Anyone who knows me knows that my other love is horses. So it’s fun for me to be able to throw in the odd equestrian idiom or phrase and there’s almost one to suit every occasion. ‘Never look a gift horse in the mouth’, ‘shutting the door after the horse has bolted’, ‘champing at the bit’, ‘You can lead a horse to water but you can’t make it drink’. But, I digress…
The reason I’m writing this blog is because last week I was contacted by someone who was concerned that there may be yet another urban myth developing over the way we manage vegetation, more specifically, that we do not manage it because our ecologists won’t let us. Anyhow, if you’d like to find out whether it’s true or not you can read the article in this month’s Boaters’ Update.
Hopefully, we’ll be able to nip this particular urban myth in the bud thanks to some very constructive and proactive feedback (for which I am eternally grateful!). But I’ve no doubt that there are countless others out there we have yet to learn about. Generally, it seems that these myths are taken to be fact and so they doubtless cause unnecessary anguish or hysteria for our customers, who have been whipped up by mischief makers.
Pieces of information are taken out of context and then twisted some more to create something sensational out of something actually very mundane. But there’s no fun in mundane, is there? People don’t pick up newspapers or gossip about mundane, do they? So, while I understand why it happens, it still doesn’t stop it annoying me when I hear about it.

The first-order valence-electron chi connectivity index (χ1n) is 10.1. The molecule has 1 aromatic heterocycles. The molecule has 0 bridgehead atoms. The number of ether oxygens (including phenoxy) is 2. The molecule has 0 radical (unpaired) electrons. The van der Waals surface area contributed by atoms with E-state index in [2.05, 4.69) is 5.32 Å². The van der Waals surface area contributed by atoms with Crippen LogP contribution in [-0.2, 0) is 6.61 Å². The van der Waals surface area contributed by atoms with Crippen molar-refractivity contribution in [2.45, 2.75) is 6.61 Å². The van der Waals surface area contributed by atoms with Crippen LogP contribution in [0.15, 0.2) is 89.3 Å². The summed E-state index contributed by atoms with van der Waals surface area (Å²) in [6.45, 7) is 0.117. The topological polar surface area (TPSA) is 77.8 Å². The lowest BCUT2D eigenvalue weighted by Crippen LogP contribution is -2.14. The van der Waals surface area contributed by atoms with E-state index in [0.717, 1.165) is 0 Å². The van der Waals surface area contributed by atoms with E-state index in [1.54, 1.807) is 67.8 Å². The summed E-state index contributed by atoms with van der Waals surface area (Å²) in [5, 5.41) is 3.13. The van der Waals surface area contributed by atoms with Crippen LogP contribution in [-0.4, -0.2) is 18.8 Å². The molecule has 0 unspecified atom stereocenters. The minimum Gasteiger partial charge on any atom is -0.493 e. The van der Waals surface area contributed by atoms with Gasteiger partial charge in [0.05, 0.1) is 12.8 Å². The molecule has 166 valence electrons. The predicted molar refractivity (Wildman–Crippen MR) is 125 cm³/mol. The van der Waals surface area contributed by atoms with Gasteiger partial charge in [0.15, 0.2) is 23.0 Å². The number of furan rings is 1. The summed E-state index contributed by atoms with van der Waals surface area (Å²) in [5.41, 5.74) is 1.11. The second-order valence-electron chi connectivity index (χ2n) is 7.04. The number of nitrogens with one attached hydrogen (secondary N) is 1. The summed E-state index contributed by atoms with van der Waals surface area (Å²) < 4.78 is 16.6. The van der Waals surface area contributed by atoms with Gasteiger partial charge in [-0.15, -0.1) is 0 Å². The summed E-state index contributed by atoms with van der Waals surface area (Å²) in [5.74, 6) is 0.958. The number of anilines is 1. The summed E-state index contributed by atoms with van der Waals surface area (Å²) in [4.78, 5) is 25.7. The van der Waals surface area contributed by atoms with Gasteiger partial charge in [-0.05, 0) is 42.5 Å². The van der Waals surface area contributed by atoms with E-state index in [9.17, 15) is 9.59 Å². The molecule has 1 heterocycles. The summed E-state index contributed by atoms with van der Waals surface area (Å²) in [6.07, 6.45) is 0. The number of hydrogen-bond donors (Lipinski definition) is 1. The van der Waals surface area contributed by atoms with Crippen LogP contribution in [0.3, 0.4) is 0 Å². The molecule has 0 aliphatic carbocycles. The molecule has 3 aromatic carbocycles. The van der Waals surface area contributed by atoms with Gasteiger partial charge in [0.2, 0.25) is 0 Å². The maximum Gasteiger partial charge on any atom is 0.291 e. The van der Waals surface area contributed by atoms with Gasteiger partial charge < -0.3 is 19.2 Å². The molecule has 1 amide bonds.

I do wonder why people are so quick to assume the worst, to read propaganda and believe it wholeheartedly or to listen to hearsay and towpath talk and become agitated…when all you have to do is ask us. Generally if something sounds unbelievable it’s best not to believe it…at least until you’ve spoken to us. We try very hard communicate in the best, most effective way we possibly can but ultimately it’s a numbers game. We can’t read every discussion on internet forums, we can’t respond to every article written about us and, more importantly, we can’t hear every conversation about us…nor, I imagine, would you want us to!
So please, next time you hear or read about something which concerns or worries you, come and get the information straight from the horse’s mouth. There’s absolutely no better source, I guarantee that.
Maybe, when you find out the facts, you can pass them on? I know we’d really appreciate that too.
Sarina joined us in 2008 as our customer services co-ordinator. Among other things, she manages our national customer service team, complaints procedure and requests for information made to the Trust. She says that the most important thing to her is to be able to go home and feel as though she’s achieved something, however small that might be. Her job is hugely satisfying, widely varied, full of deadlines, immensely interesting, sometimes challenging and no day is ever the same, although some are surprisingly familiar!See more blogs from this author